The researchers performed a series of experiments, in which they observed treehoppers on potted host plants in the lab. With this set-up, they could control the environmental conditions, decide the number of males and females on the plant, record vibrational signals and play them back. They found that once a male signals and detects a female response, he will actively search for her along the plant, alternating signals and steps in a “Marco Polo” mating game until he finds her. Males found the females almost twice as fast if they were the only male on the plant, indicating that the presence of a second male on the plant somehow interferes with their ability to locate the female. Also, when two males were on the plant, they produced a new signal type that was never produced by a lone male on a plant. Males that had no male competition only produced signals that had a whine sound, followed by a series of pulses (and the female would then immediately respond with a harmonic sound of her own). This male signal is called the advertisement signal. Males that had a competing male on the plant would produce an additional signal that was a short tonal note. Interestingly, these males often produced this second signal at the same time that their competitor was advertising himself. Hmmm… could this be a masking signal used to interrupt the competitor? How could you figure that out?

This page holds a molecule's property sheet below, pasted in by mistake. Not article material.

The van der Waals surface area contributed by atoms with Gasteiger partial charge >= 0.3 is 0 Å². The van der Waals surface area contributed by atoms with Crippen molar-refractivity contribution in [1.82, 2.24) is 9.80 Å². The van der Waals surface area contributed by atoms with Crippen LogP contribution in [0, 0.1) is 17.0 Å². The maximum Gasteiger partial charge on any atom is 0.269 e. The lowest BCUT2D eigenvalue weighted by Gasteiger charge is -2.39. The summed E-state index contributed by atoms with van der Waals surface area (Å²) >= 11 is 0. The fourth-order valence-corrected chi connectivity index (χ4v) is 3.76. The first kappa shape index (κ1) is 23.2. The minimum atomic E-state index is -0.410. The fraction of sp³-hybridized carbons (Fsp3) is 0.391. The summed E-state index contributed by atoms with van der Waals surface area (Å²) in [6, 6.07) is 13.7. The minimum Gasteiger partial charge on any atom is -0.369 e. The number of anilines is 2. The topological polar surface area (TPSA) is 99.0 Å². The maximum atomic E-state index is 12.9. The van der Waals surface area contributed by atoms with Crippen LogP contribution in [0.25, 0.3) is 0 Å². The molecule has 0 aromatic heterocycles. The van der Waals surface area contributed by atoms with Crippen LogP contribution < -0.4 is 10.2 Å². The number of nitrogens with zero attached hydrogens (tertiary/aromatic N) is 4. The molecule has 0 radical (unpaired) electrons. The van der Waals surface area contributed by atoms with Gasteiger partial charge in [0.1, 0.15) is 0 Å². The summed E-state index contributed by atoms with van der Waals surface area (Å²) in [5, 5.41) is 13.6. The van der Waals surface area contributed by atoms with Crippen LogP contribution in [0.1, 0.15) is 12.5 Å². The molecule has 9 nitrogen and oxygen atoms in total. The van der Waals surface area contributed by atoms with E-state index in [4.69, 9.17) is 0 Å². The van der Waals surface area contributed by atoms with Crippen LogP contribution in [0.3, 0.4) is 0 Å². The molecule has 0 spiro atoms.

This figure from Legendre, Marting and Cocroft's 2012 Animal Behaviour paper shows
the whine and pulses of a male advertisement signal (top) and a histogram of when the
masking signal occurs in relation to the timing of the advertisement signal (bottom).
First, the researchers asked, “When do males produce this second signal?” The researchers put two males on a plant with one female and recorded their vibrations. They found that in this situation, males typically produced this second signal while his competitor was just beginning the pulse section of his advertisement signal. Next, the researchers played back recordings of male advertisement signals followed by female responses to a lone male on a plant. All of the males tested produced the masking signal during the pulse section of the male advertisement signal on the recording.

Don't you hate it when someone does this?